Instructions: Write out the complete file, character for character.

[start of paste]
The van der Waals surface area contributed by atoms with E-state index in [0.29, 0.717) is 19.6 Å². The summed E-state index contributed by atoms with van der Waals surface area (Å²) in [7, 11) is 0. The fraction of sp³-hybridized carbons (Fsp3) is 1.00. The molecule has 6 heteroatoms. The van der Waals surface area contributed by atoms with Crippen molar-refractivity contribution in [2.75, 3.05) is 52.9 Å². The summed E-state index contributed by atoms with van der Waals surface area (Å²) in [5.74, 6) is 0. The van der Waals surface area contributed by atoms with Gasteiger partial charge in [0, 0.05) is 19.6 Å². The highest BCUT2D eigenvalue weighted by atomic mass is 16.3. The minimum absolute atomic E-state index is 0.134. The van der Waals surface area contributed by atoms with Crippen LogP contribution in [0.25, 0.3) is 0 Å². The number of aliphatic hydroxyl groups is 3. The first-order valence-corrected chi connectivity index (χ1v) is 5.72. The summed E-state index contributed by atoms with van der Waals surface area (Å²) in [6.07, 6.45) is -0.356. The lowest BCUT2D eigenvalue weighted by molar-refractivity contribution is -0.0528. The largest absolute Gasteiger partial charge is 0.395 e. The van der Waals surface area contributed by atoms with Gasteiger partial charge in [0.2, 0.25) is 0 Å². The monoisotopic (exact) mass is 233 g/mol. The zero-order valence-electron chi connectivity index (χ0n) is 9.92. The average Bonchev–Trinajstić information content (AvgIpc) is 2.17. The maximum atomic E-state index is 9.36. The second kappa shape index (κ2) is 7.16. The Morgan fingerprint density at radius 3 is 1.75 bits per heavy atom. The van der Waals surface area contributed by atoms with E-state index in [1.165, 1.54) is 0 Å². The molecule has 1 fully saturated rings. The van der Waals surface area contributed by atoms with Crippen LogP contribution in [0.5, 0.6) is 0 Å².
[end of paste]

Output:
The van der Waals surface area contributed by atoms with E-state index in [0.29, 0.717) is 19.6 Å². The summed E-state index contributed by atoms with van der Waals surface area (Å²) in [7, 11) is 0. The fraction of sp³-hybridized carbons (Fsp3) is 1.00. The molecule has 6 heteroatoms. The van der Waals surface area contributed by atoms with Crippen molar-refractivity contribution in [2.75, 3.05) is 52.9 Å². The summed E-state index contributed by atoms with van der Waals surface area (Å²) in [5.74, 6) is 0. The van der Waals surface area contributed by atoms with Gasteiger partial charge in [0, 0.05) is 19.6 Å². The highest BCUT2D eigenvalue weighted by atomic mass is 16.3. The minimum absolute atomic E-state index is 0.134. The van der Waals surface area contributed by atoms with Crippen LogP contribution in [0.25, 0.3) is 0 Å². The number of aliphatic hydroxyl groups is 3. The first-order valence-corrected chi connectivity index (χ1v) is 5.72. The summed E-state index contributed by atoms with van der Waals surface area (Å²) in [6.07, 6.45) is -0.356. The lowest BCUT2D eigenvalue weighted by molar-refractivity contribution is -0.0528. The largest absolute Gasteiger partial charge is 0.395 e. The van der Waals surface area contributed by atoms with Gasteiger partial charge in [0.2, 0.25) is 0 Å². The monoisotopic (exact) mass is 233 g/mol. The zero-order valence-electron chi connectivity index (χ0n) is 9.92. The average Bonchev–Trinajstić information content (AvgIpc) is 2.17. The maximum atomic E-state index is 9.36. The second kappa shape index (κ2) is 7.16. The Morgan fingerprint density at radius 3 is 1.75 bits per heavy atom. The van der Waals surface area contributed by atoms with E-state index in [1.165, 1.54) is 0 Å². The molecule has 1 fully saturated rings. The van der Waals surface area contributed by atoms with Crippen LogP contribution in [0.5, 0.6) is 0 Å².